Related: Grizzly Bear Climbing Trees
What Animal Is Stronger Than A Grizzly Bear?
While grizzly bears are strong, they aren’t the strongest land mammals. Not only are they weaker than polar bears and other brown bear subspecies, but they are even weaker than herbivores like elephants and gorillas.
The table below shows the grizzly bear strength vs. gorilla comparison:
|Bite force||975 PSI||1,300 PSI|
|Swipe force||25,200 lb.-ft./s||12,500 lb.-ft./s|
|Lift force||700 lbs.||1,800 lbs.|
|Avg. speed||28 mph||20 mph|
|Weight||720 lbs.||500 lbs.|
Both grizzly bears and gorillas have strengths and weaknesses, but gorillas are undeniably stronger. The only advantages grizzly bears have over the great apes are the swipe force and speed.
However, gorillas have a stronger bite force and can lift more than their own body weight. Grizzly bears can only lift more or less their own body weight and have weaker jaws. That doesn’t mean gorillas would win a fight, though.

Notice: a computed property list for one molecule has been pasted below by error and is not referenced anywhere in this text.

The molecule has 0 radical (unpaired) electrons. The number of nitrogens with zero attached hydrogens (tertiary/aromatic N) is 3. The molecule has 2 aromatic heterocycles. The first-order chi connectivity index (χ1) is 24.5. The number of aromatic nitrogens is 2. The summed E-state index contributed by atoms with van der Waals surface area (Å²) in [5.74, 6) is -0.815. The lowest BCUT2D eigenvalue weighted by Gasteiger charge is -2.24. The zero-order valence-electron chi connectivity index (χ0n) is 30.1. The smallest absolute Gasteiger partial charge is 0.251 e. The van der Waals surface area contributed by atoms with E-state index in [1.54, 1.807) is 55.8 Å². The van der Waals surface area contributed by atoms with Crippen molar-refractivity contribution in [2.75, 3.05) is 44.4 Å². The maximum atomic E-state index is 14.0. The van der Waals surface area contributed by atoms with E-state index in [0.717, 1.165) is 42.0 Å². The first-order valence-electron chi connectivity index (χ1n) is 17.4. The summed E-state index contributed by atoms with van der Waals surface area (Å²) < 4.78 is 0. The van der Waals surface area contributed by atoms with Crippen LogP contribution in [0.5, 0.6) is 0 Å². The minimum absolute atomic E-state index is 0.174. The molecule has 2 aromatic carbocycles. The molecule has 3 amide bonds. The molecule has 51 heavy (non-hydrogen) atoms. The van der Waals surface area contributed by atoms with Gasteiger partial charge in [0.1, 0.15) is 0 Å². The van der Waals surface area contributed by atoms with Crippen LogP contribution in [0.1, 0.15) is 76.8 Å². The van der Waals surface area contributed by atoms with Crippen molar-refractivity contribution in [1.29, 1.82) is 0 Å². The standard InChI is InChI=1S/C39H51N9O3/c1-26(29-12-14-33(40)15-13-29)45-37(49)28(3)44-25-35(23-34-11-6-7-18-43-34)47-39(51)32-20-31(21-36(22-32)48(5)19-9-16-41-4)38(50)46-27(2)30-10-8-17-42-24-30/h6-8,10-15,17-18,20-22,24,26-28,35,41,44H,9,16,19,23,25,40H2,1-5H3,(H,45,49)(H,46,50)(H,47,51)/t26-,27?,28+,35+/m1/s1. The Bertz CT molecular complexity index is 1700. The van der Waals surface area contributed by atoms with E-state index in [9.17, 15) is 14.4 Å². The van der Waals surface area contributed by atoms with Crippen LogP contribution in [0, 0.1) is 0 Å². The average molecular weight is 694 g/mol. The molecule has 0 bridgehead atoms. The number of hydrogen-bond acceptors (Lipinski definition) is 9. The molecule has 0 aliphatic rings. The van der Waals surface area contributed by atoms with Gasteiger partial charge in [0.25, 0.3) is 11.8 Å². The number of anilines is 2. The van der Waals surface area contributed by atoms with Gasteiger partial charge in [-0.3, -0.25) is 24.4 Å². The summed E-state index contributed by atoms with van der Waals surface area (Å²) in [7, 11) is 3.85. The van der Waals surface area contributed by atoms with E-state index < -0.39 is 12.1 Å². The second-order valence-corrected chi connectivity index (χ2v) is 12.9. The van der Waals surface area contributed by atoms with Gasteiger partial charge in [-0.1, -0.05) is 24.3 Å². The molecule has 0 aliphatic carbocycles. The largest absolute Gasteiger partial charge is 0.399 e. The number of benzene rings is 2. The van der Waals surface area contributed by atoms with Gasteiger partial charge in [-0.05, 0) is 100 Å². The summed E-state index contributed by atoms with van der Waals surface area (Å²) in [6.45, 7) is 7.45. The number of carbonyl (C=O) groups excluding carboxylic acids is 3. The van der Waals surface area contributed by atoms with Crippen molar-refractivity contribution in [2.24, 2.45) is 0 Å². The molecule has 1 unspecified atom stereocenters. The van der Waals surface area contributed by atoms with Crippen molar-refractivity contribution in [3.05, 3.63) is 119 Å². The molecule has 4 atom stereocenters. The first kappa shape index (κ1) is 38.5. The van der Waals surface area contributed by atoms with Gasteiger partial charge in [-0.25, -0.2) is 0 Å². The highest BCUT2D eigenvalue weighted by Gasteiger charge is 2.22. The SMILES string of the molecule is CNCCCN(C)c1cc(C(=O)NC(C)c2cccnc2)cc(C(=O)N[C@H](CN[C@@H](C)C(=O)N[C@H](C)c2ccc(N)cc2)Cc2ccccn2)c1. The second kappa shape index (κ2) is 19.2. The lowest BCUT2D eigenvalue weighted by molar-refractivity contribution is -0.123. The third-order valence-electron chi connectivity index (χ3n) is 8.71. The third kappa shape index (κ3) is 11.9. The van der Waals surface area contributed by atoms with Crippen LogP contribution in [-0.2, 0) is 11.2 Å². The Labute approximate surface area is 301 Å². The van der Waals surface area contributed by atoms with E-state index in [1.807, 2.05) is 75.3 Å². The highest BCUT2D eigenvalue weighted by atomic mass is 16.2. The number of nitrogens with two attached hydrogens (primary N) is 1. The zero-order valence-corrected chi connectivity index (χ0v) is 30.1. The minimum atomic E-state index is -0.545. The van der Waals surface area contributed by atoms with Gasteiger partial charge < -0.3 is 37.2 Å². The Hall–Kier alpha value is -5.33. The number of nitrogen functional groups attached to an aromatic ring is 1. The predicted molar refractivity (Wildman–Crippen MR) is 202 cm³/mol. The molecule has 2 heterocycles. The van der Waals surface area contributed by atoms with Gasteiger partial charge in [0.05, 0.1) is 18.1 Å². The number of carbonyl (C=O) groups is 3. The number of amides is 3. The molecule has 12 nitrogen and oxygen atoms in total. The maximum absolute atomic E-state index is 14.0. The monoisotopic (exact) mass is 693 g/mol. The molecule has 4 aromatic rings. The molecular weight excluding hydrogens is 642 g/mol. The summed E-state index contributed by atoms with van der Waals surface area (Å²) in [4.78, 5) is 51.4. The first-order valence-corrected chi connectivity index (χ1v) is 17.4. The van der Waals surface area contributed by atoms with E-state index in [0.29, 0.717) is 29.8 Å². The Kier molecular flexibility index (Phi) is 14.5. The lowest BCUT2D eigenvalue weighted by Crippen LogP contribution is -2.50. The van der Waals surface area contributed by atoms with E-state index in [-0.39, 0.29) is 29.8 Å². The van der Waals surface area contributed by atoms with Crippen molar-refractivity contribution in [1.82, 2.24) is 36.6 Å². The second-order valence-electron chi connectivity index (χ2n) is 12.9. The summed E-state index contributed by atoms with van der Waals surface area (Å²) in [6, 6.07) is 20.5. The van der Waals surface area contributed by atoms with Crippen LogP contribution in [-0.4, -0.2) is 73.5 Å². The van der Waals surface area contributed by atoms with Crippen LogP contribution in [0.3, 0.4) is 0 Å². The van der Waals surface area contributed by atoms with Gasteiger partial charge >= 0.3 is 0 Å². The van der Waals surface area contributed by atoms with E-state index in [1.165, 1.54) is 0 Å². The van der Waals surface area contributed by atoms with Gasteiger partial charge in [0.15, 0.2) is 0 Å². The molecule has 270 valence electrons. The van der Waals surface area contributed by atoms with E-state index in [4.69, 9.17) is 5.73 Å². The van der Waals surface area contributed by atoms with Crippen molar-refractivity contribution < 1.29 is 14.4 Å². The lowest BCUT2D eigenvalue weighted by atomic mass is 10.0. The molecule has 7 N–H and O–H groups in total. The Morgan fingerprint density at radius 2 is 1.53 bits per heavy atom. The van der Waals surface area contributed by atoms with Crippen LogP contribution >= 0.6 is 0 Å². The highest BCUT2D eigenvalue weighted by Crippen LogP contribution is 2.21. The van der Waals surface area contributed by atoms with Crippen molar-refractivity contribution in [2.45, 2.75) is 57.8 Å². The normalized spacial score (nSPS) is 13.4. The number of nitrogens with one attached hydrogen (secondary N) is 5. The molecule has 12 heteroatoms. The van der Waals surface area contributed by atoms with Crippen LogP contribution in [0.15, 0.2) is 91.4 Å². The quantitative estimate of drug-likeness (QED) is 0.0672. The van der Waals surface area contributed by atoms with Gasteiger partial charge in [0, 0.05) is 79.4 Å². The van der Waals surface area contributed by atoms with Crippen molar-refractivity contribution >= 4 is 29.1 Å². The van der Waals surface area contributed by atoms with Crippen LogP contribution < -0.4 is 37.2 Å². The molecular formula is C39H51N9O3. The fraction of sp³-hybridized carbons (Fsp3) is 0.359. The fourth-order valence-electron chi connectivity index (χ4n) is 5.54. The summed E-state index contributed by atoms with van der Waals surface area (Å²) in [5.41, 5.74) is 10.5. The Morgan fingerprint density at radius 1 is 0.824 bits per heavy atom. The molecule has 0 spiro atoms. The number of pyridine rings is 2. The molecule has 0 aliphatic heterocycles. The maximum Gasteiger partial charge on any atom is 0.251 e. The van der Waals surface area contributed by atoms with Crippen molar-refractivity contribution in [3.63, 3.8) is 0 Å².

If it came to an encounter, grizzly bears would have one big advantage: they are predators.
While gorillas can be aggressive when threatened, they are essentially herbivores. These apes have long teeth, but they mostly use them to intimidate adversaries rather than bite (and most of their jaw force is concentrated on their molars anyway rather than the canines).
Grizzly bears have long fangs too, but they also have a skull morphology that enables them to exert more force on the canines when biting and tearing through flesh. They also have long claws and massive paws – characteristics gorillas lack. Grizzly bears are also heavier and faster. In a head-to-head, gorillas wouldn’t stand a chance.